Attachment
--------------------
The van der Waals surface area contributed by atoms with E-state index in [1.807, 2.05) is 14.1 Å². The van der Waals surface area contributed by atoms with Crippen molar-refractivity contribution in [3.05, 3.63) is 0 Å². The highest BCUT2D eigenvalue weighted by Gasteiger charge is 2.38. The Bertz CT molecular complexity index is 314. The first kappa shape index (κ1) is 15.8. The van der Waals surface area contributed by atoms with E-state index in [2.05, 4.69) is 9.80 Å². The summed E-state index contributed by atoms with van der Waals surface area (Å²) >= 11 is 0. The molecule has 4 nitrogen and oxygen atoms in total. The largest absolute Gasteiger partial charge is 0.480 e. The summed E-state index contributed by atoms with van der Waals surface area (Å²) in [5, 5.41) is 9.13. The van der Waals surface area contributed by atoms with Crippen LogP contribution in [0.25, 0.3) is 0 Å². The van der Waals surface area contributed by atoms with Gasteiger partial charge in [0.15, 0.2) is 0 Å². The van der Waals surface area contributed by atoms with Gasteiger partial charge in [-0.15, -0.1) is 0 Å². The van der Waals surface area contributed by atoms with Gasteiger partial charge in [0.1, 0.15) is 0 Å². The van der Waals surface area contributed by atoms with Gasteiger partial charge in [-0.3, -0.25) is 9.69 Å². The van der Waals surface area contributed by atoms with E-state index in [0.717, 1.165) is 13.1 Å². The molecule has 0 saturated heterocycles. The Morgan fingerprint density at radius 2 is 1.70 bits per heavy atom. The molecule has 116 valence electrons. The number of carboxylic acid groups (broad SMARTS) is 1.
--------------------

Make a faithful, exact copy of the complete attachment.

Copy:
The van der Waals surface area contributed by atoms with E-state index in [1.807, 2.05) is 14.1 Å². The van der Waals surface area contributed by atoms with Crippen molar-refractivity contribution in [3.05, 3.63) is 0 Å². The highest BCUT2D eigenvalue weighted by Gasteiger charge is 2.38. The Bertz CT molecular complexity index is 314. The first kappa shape index (κ1) is 15.8. The van der Waals surface area contributed by atoms with E-state index in [2.05, 4.69) is 9.80 Å². The summed E-state index contributed by atoms with van der Waals surface area (Å²) >= 11 is 0. The molecule has 4 nitrogen and oxygen atoms in total. The largest absolute Gasteiger partial charge is 0.480 e. The summed E-state index contributed by atoms with van der Waals surface area (Å²) in [5, 5.41) is 9.13. The van der Waals surface area contributed by atoms with Crippen LogP contribution in [0.25, 0.3) is 0 Å². The van der Waals surface area contributed by atoms with Gasteiger partial charge in [0.15, 0.2) is 0 Å². The van der Waals surface area contributed by atoms with Gasteiger partial charge in [-0.15, -0.1) is 0 Å². The van der Waals surface area contributed by atoms with Gasteiger partial charge in [0.1, 0.15) is 0 Å². The van der Waals surface area contributed by atoms with Gasteiger partial charge in [-0.3, -0.25) is 9.69 Å². The van der Waals surface area contributed by atoms with E-state index in [0.717, 1.165) is 13.1 Å². The molecule has 0 saturated heterocycles. The Morgan fingerprint density at radius 2 is 1.70 bits per heavy atom. The molecule has 116 valence electrons. The number of carboxylic acid groups (broad SMARTS) is 1.